The Caribbean Icons in Science, Technology and Innovation Project
The most current website for accessible and up to date information on Caribbean Icons is found at:
This site was created to promote outstanding achievements of Caribbean nationals in the fields of Science, Technology and Innovation.
The content is from the site's 2006-2011 archived pages.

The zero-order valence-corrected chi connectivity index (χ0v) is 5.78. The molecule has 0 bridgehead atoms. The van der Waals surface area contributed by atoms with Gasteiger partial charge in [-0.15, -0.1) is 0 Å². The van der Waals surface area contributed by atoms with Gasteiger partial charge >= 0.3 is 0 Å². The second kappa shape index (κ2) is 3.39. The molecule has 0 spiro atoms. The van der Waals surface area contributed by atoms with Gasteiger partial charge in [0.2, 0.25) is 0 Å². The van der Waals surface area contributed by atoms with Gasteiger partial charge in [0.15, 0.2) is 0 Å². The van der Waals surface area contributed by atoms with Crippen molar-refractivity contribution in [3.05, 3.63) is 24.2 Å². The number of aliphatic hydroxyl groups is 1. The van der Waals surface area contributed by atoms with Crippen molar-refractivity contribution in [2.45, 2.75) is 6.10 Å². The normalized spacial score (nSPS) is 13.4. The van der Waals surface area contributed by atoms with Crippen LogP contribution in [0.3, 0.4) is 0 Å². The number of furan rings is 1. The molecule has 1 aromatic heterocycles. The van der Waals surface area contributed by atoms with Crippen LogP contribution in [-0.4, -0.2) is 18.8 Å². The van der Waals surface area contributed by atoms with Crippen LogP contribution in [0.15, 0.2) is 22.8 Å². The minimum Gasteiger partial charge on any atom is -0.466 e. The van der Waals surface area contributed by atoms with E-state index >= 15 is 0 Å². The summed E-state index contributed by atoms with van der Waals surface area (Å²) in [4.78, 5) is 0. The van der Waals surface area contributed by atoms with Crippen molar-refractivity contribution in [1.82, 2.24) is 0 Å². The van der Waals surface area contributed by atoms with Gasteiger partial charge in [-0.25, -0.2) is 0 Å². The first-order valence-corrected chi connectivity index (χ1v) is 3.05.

An aside: My grandparents were from Trinidad. We still return to the island every 2 or 3 years to visit relatives, although I have a number of relatives who now live here in NYC. Trinbagonians can be found throughout the city, but their presence is mostly felt in the Flatbush and Crown Heights neighborhoods of Brooklyn where I grew up. Unlike my siblings who remain living in Crown Heights, I live on the upper West Side of Manhattan with my family. My oldest is attending Columbia University majoring in engineering. Needless to say advances in the fields of technology continue everyday. Still, I am always amazed. Think of such changes that occur regarding the internet and how it has changed the way businesses interact with their customers. Recently my daughter's company bought the business platform called Zendesk help desk. This nifty platform not only allows her support teams to respond quickly to customers, but it can also perform important functions to keep her business' support organized and efficient. Just last night she was explaining how the Zendesk options for organizing content are extremely flexible, which means she can provide just about any kind of information her customers need. Apparently FAQs, tutorials, legal disclaimers; all of it can be put in front of her customers and shaped to fit her brand identity. Sounds good to me. But this is just one little example, in just one of the thousands of technology fields that exist today.